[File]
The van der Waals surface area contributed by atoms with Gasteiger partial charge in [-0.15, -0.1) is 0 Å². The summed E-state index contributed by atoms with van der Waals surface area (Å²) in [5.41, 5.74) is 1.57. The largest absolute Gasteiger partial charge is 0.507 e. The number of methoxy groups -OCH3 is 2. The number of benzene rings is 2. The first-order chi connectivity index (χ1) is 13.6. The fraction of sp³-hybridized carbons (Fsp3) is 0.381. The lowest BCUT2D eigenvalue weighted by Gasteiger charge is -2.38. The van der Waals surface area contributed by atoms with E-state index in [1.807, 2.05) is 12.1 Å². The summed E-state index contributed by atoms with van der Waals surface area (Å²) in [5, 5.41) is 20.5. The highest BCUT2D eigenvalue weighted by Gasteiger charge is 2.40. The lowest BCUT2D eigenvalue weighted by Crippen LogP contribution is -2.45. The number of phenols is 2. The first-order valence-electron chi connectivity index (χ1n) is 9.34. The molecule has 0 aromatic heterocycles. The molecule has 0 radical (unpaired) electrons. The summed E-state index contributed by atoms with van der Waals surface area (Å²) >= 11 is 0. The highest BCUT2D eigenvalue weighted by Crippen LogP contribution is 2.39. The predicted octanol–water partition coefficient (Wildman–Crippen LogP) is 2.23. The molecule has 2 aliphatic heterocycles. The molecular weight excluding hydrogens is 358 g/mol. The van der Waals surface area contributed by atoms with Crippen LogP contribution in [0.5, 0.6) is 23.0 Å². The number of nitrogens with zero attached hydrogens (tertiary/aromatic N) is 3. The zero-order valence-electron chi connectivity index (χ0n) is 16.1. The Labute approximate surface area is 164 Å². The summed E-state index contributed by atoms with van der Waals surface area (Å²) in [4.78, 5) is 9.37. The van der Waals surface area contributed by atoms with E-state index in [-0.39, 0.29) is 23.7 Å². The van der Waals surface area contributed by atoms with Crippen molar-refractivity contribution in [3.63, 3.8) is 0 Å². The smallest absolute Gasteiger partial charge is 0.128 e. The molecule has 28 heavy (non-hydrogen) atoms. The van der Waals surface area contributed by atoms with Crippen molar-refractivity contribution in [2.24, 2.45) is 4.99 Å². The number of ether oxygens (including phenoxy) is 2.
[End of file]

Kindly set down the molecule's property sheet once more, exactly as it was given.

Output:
The van der Waals surface area contributed by atoms with Gasteiger partial charge in [-0.15, -0.1) is 0 Å². The summed E-state index contributed by atoms with van der Waals surface area (Å²) in [5.41, 5.74) is 1.57. The largest absolute Gasteiger partial charge is 0.507 e. The number of methoxy groups -OCH3 is 2. The number of benzene rings is 2. The first-order chi connectivity index (χ1) is 13.6. The fraction of sp³-hybridized carbons (Fsp3) is 0.381. The lowest BCUT2D eigenvalue weighted by Gasteiger charge is -2.38. The van der Waals surface area contributed by atoms with E-state index in [1.807, 2.05) is 12.1 Å². The summed E-state index contributed by atoms with van der Waals surface area (Å²) in [5, 5.41) is 20.5. The highest BCUT2D eigenvalue weighted by Gasteiger charge is 2.40. The lowest BCUT2D eigenvalue weighted by Crippen LogP contribution is -2.45. The number of phenols is 2. The first-order valence-electron chi connectivity index (χ1n) is 9.34. The molecule has 0 aromatic heterocycles. The molecule has 0 radical (unpaired) electrons. The summed E-state index contributed by atoms with van der Waals surface area (Å²) >= 11 is 0. The highest BCUT2D eigenvalue weighted by Crippen LogP contribution is 2.39. The predicted octanol–water partition coefficient (Wildman–Crippen LogP) is 2.23. The molecule has 2 aliphatic heterocycles. The molecular weight excluding hydrogens is 358 g/mol. The van der Waals surface area contributed by atoms with Crippen LogP contribution in [0.5, 0.6) is 23.0 Å². The number of nitrogens with zero attached hydrogens (tertiary/aromatic N) is 3. The zero-order valence-electron chi connectivity index (χ0n) is 16.1. The Labute approximate surface area is 164 Å². The summed E-state index contributed by atoms with van der Waals surface area (Å²) in [4.78, 5) is 9.37. The van der Waals surface area contributed by atoms with E-state index in [-0.39, 0.29) is 23.7 Å². The van der Waals surface area contributed by atoms with Crippen molar-refractivity contribution in [3.63, 3.8) is 0 Å². The smallest absolute Gasteiger partial charge is 0.128 e. The molecule has 28 heavy (non-hydrogen) atoms. The van der Waals surface area contributed by atoms with Crippen molar-refractivity contribution in [2.24, 2.45) is 4.99 Å². The number of ether oxygens (including phenoxy) is 2.